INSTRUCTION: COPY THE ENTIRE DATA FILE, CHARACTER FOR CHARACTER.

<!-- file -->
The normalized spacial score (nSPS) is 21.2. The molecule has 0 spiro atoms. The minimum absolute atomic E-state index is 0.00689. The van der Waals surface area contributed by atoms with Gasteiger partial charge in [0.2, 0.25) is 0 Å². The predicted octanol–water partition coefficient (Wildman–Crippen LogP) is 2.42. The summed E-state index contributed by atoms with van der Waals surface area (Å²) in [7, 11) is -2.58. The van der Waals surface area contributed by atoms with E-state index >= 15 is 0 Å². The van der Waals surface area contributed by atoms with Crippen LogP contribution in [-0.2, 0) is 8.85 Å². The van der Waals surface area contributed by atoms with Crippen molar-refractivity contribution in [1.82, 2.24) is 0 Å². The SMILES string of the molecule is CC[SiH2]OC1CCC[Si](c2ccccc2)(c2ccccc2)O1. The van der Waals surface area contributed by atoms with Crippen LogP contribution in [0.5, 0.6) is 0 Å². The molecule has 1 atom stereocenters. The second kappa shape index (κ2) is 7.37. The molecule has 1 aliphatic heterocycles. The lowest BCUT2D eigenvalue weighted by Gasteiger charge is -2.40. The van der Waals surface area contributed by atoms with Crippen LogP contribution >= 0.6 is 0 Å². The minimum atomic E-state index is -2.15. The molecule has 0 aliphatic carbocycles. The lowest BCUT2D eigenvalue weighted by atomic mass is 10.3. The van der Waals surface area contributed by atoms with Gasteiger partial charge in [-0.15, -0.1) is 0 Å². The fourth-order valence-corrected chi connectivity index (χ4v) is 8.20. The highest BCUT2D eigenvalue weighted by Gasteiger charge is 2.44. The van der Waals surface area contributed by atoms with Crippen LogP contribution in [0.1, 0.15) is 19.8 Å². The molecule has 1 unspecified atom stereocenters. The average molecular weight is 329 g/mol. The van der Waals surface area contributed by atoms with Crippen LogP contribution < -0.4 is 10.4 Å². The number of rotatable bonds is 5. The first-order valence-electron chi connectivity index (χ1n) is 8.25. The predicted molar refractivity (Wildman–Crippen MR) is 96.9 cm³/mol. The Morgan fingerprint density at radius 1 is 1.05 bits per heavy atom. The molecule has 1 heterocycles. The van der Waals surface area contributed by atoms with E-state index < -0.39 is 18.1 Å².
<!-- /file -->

The normalized spacial score (nSPS) is 21.2. The molecule has 0 spiro atoms. The minimum absolute atomic E-state index is 0.00689. The van der Waals surface area contributed by atoms with Gasteiger partial charge in [0.2, 0.25) is 0 Å². The predicted octanol–water partition coefficient (Wildman–Crippen LogP) is 2.42. The summed E-state index contributed by atoms with van der Waals surface area (Å²) in [7, 11) is -2.58. The van der Waals surface area contributed by atoms with E-state index >= 15 is 0 Å². The van der Waals surface area contributed by atoms with Crippen LogP contribution in [-0.2, 0) is 8.85 Å². The van der Waals surface area contributed by atoms with Crippen molar-refractivity contribution in [1.82, 2.24) is 0 Å². The SMILES string of the molecule is CC[SiH2]OC1CCC[Si](c2ccccc2)(c2ccccc2)O1. The van der Waals surface area contributed by atoms with Crippen LogP contribution in [0.5, 0.6) is 0 Å². The molecule has 1 atom stereocenters. The second kappa shape index (κ2) is 7.37. The molecule has 1 aliphatic heterocycles. The lowest BCUT2D eigenvalue weighted by Gasteiger charge is -2.40. The van der Waals surface area contributed by atoms with Crippen LogP contribution >= 0.6 is 0 Å². The minimum atomic E-state index is -2.15. The molecule has 0 aliphatic carbocycles. The lowest BCUT2D eigenvalue weighted by atomic mass is 10.3. The van der Waals surface area contributed by atoms with Gasteiger partial charge in [-0.15, -0.1) is 0 Å². The fourth-order valence-corrected chi connectivity index (χ4v) is 8.20. The highest BCUT2D eigenvalue weighted by Gasteiger charge is 2.44. The van der Waals surface area contributed by atoms with Crippen LogP contribution in [0.1, 0.15) is 19.8 Å². The molecule has 1 unspecified atom stereocenters. The average molecular weight is 329 g/mol. The van der Waals surface area contributed by atoms with Crippen LogP contribution < -0.4 is 10.4 Å². The number of rotatable bonds is 5. The first-order valence-electron chi connectivity index (χ1n) is 8.25. The predicted molar refractivity (Wildman–Crippen MR) is 96.9 cm³/mol. The Morgan fingerprint density at radius 1 is 1.05 bits per heavy atom. The molecule has 1 heterocycles. The van der Waals surface area contributed by atoms with E-state index < -0.39 is 18.1 Å².